View of the 'navvy' huts on entering the site (photo by author)
I was excavating Trench 10, an extension to the trench opened by my peers the day before with a little help from Pythagoras' Theory (oh, joy). We were located to the West of the camp, by what would've been the Army huts, and our trench was a strip of the hut, road and pathway which was dividing the huts, and this was clearly indicated by the earthworks. From the extension, which was the pathway, we fought the resilient grass to uncover a raised concrete platform, a gap into the entrance of the hut (top left of image below) suggesting a door may have been there and a baffling area of brick formation (bottom left of image below). This brick formation cuts off suddenly, suggesting some sort of drainage system or simply an addition to the hut. 

View of excavated pathway (photo by author)
Other finds were predominantly parts of glass bottles. These glass assemblages are common as previous years of excavations at Breary Banks found much the same, with medicines, food, sauces (such as tomato ketchup) and drinks. Rusty nails, metal, buttons, and something which looked like a hook off a fishing rod or a door latch was also discovered in trench 10, and after the struggle with the grass and roots, finding a small piece of glass was euphoric! From the trench, the soil had different variations and this was abundantly clear from the texture and colour, which helped to determine the layout of the hut. 
Second extension of the road, noticeably becoming darker
(photo by author) 

The outline of the trench facing North, showing the variations in soil,
notice the lighter area by the rubble is clay
(photo by author)

Tuesday, 21 April 2015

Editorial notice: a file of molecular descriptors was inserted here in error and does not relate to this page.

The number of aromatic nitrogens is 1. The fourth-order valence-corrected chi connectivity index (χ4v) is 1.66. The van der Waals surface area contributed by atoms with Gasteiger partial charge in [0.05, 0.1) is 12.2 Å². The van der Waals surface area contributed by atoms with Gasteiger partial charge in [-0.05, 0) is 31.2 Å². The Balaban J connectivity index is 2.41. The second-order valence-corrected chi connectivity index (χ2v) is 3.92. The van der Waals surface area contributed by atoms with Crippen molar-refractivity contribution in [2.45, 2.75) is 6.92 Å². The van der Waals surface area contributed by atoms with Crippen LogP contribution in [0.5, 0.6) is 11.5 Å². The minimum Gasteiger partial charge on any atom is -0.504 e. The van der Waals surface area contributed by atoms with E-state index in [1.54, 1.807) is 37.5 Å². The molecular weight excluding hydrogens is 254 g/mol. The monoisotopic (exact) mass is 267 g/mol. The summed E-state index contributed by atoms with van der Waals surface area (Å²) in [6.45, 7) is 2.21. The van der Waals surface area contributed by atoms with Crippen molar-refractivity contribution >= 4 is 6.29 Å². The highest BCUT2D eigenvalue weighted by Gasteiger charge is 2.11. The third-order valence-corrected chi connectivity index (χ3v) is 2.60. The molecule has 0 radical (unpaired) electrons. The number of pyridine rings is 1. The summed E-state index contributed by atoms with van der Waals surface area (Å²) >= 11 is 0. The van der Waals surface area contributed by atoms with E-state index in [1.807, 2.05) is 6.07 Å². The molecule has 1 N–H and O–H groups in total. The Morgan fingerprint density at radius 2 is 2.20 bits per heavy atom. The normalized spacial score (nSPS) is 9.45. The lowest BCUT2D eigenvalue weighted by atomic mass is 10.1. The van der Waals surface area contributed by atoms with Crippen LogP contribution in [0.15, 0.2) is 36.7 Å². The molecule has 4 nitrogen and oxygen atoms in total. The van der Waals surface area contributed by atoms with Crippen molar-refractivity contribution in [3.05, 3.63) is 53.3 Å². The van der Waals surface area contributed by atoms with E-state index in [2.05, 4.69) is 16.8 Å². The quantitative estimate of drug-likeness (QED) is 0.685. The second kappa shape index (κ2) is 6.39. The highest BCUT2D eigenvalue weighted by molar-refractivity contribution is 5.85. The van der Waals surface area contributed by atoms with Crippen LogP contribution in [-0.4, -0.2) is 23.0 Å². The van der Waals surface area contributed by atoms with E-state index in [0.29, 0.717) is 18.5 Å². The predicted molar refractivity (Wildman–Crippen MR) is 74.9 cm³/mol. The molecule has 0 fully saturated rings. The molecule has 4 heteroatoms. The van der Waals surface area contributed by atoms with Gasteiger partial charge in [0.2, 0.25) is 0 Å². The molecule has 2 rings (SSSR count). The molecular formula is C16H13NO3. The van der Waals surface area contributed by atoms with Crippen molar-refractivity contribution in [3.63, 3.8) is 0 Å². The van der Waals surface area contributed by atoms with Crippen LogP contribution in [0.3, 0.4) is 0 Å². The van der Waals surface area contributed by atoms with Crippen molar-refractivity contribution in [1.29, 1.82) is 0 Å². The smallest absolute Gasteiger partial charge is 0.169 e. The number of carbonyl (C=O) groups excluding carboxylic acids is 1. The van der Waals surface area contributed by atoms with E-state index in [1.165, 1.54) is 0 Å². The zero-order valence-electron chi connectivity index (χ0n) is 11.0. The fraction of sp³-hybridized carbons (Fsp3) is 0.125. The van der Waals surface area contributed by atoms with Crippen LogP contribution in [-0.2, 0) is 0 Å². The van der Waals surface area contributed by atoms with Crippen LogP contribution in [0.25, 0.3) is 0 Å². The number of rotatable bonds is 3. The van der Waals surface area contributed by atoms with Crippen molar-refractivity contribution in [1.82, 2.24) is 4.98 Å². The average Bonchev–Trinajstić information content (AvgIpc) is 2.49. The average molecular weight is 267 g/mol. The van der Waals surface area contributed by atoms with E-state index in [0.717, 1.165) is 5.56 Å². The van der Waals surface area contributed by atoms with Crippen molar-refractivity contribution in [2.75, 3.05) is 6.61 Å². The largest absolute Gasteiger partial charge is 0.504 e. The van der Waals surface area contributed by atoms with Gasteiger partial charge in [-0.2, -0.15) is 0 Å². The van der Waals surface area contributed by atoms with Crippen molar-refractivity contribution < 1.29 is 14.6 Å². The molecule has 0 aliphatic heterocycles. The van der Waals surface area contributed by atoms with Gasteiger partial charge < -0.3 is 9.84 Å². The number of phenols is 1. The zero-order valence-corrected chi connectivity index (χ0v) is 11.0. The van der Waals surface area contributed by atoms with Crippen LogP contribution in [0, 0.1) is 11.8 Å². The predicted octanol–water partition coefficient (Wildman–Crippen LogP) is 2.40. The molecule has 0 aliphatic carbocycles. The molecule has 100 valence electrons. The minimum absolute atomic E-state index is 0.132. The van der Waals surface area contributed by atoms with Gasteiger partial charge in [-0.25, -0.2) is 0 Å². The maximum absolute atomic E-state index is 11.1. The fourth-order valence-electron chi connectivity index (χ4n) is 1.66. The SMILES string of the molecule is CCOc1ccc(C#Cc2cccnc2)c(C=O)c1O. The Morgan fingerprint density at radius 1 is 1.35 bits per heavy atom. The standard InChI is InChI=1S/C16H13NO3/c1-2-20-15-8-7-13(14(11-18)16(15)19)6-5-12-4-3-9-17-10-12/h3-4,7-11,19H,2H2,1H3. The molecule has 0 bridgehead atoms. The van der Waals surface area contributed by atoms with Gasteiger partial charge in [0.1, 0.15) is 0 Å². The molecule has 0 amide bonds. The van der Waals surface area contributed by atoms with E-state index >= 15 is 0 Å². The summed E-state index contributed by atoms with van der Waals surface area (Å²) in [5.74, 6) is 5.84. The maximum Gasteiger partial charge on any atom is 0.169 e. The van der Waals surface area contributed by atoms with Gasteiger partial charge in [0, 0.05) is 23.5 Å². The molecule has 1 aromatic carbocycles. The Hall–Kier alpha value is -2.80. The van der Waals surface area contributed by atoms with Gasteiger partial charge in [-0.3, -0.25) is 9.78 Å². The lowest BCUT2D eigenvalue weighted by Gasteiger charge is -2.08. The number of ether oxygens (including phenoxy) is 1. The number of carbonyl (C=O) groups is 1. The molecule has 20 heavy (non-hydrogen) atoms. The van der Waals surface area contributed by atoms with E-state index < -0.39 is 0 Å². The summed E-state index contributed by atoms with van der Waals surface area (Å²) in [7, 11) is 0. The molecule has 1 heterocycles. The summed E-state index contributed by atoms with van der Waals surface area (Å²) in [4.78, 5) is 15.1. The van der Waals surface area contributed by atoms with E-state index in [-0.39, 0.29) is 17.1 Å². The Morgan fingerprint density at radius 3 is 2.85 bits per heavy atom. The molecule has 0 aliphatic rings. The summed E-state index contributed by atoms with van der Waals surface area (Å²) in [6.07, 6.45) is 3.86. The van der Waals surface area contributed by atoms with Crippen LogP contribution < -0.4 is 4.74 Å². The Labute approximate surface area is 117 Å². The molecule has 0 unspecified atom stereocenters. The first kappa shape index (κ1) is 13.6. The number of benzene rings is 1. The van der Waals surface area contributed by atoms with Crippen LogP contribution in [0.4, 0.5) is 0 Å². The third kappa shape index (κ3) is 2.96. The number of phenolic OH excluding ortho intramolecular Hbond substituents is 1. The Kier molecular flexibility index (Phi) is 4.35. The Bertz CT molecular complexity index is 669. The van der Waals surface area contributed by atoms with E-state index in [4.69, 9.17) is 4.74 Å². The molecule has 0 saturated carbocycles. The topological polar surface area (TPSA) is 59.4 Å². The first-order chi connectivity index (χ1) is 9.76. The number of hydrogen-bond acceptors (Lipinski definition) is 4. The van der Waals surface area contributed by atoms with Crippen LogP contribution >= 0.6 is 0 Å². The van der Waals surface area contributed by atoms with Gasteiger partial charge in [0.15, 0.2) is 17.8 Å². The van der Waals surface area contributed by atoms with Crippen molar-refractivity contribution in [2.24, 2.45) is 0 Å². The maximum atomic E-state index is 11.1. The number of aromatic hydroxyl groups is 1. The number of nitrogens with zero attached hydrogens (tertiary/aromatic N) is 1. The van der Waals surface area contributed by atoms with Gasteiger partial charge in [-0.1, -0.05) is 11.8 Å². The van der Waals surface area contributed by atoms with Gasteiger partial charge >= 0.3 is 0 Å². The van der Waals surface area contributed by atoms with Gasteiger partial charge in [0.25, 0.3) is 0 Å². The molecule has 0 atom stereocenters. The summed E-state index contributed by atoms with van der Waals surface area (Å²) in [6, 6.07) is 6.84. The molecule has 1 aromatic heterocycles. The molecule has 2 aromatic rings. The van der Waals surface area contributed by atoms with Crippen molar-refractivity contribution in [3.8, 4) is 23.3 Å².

So, what's all this about?

(Photo by: Colleen Morgan, Creative Commons license: CC BY 2.0)

Breary Banks is a historical archaeological site of profound importance, with a 30 year history of active use spanning from 1903 to 1926. The initial purpose of this site was to accommodate up to 700 itinerant workers, known as 'navvies' and their families, to supply the nearby town with water through the building of local reservoirs. When war broke out in 1914, the entire landscape of this site changed: with the government taking over the land, young, local soldiers were brought in to train for what would be their first and last battle (as part of the Pals Battalion) on the Western Front, the Battle of the Somme on July 1st 1916. After the vast majority of the Battalion was lost in this battle, the landscape and purpose of the site changed once again. From 1917 - 1919, it became a Prisoner of War camp, for German officers, so now Breary Banks was housing those otherwise considered 'the enemy'. Finally, once war was over, the 'navvies' once again returned, but in 1926, this town saw an end to its inspiring life. 

As an undergraduate student studying Heritage Studies at the University of York, my interest is World War One and particularly marking the centenary, so Breary Banks is the perfect place. By creating this blog, I will give a regular account of my experiences on site, giving my own interpretations and thoughts of how communities around Britain rapidly had to adapt to new ways of living--grappling with the effects of war, with changing gender roles, with shell shock, with upheavals to regular routines and an overall world in transition. By producing this blog, alongside an interactive and informative mobile app, I am hoping to engage and portray my findings of the site, making it more accessible to people like you, who are fascinated by our country's military and industrial history. Breary Banks is one of the better preserved sites of the early 20th Century in Britain, so let's take advantage of that and explore! 

If you have any particular queries about this fascinating project, then please contact Dr Sara Perry, the module leader, by email